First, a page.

They are right but more than that it demonstrates that their beliefs and subconscious programming are perfectly aligned around this drug.
We just don’t do things that we believe will be harmful to us.
Ergo, if you still drink alcohol, it is because your beliefs around this drug are currently not correctly positioned. My goal is to get your beliefs around alcohol to match and mirror those you have about other (and less socially acceptable) dangerous drugs.
Sometimes at Bootcamp, I see a few furrowed brows at this point, and a few hands will go up seeking clarification. I will be told ‘I know alcohol is destroying my life, that’s why I am here.’
However, it is crucial to understand that there is an enormous difference between your conscious beliefs and your subconscious beliefs.
Almost everyone on planet earth consciously believes that their life would be better if they were rich. Sadly most of them also have subconscious beliefs that block such a utopia ever appearing.
They have been programmed at an unconscious level since the day they were born. Taught to believe that money is the root of all evil, rich people are corrupt and immoral and so on.
The internal battle
There are two parts of our brain, but they are hugely unbalanced.
The conscious mind is tiny and weak compared to the subconscious mind. It is for this reason alone that willpower nearly always failed when used against alcohol problems. Willpower resides in the conscious mind, but your drinking problem is not there – it is in the vastly more powerful subconscious part of your brain.
If you have repeatedly failed to moderate your drinking in the past, don’t feel bad. You are not weakwilled or any of the other negative labels we tend to apply. The reality is you have repeatedly been turning up to a gunfight with a knife.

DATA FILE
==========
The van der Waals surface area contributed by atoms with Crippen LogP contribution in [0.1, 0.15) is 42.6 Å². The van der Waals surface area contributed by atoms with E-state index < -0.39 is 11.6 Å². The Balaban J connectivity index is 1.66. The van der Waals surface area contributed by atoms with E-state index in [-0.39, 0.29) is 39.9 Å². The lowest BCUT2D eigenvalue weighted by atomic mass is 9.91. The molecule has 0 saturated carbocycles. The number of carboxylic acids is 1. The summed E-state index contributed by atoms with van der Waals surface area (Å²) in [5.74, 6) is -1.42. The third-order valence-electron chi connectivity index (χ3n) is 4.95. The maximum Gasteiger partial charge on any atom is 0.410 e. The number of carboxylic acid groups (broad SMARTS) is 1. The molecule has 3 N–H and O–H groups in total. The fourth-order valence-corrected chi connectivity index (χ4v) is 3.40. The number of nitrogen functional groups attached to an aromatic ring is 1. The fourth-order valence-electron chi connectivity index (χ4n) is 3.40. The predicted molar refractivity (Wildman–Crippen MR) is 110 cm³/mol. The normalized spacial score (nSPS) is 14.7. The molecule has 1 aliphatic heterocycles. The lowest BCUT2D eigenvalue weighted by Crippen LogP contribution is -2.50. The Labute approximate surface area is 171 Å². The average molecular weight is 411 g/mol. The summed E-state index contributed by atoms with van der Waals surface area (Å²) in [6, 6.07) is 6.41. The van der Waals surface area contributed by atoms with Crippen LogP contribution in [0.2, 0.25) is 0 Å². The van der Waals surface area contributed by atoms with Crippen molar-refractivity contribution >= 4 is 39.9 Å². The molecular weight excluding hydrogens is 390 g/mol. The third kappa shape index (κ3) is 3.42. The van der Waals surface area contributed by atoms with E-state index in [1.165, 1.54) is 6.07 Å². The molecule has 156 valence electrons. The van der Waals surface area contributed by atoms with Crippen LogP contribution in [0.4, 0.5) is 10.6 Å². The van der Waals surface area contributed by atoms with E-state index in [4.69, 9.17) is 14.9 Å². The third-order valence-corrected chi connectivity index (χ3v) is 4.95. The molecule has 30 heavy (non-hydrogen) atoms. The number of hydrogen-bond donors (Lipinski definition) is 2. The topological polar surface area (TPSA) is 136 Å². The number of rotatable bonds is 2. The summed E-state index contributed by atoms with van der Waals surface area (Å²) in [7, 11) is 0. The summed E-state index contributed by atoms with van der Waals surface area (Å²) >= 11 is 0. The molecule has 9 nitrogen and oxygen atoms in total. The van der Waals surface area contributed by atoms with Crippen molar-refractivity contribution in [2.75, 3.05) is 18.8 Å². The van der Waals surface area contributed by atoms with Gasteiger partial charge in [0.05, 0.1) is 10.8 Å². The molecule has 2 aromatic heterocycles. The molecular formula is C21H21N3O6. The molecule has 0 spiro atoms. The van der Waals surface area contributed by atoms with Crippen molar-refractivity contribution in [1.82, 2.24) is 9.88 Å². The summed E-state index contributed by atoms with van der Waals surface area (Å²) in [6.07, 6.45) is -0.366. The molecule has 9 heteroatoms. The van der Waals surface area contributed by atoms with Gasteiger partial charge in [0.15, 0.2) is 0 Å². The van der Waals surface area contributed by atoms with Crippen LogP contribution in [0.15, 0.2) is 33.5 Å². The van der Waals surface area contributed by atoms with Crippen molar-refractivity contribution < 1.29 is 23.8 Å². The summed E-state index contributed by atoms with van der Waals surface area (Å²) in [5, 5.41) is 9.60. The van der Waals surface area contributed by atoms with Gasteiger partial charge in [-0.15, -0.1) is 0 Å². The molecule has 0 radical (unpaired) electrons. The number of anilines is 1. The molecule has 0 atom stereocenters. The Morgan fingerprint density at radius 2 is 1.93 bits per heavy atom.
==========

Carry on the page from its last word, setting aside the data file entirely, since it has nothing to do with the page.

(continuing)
This rule does not just apply to alcohol. It affects every aspect of our lives daily. If you consciously believe you would be happier if you weighed less and decide to go on a diet.
However, at the same time, you have buried beliefs that dieting is a miserable and challenging ordeal. Guess what the long term result of your actions will be.
This is the very reason why 95% of people who go on a weight loss diet will not only regain the lost weight but will add on average an extra 2-3 lbs on top.
Diets don’t work
Sticking your head outside the bubble of unreality is a beautiful thing to do. It signifies you are in a small but impressive group of people.
Most people who are worried about their drinking never do anything about it… until it’s too late. Be proud that you are not one of those people; you are openminded enough to consider that what you currently believe may not be serving you, may not even be true.
Your journey into the truth begins with a question. Why do you drink?
What is alcohol giving you?
Take a few moments to write down what you currently believe the benefits of alcohol are. Common answers range from relaxation and drinking to ease social anxiety to pain management and self-medication.
Be honest with yourself and be specific. Stating you drink because you ‘like it’, is too vague. What specifically do you like, what pleasure is it moving you towards or what pain does it appear to push you away from?
If you are ready to escape the loop of problem drinking, make today the day you actually do something about it.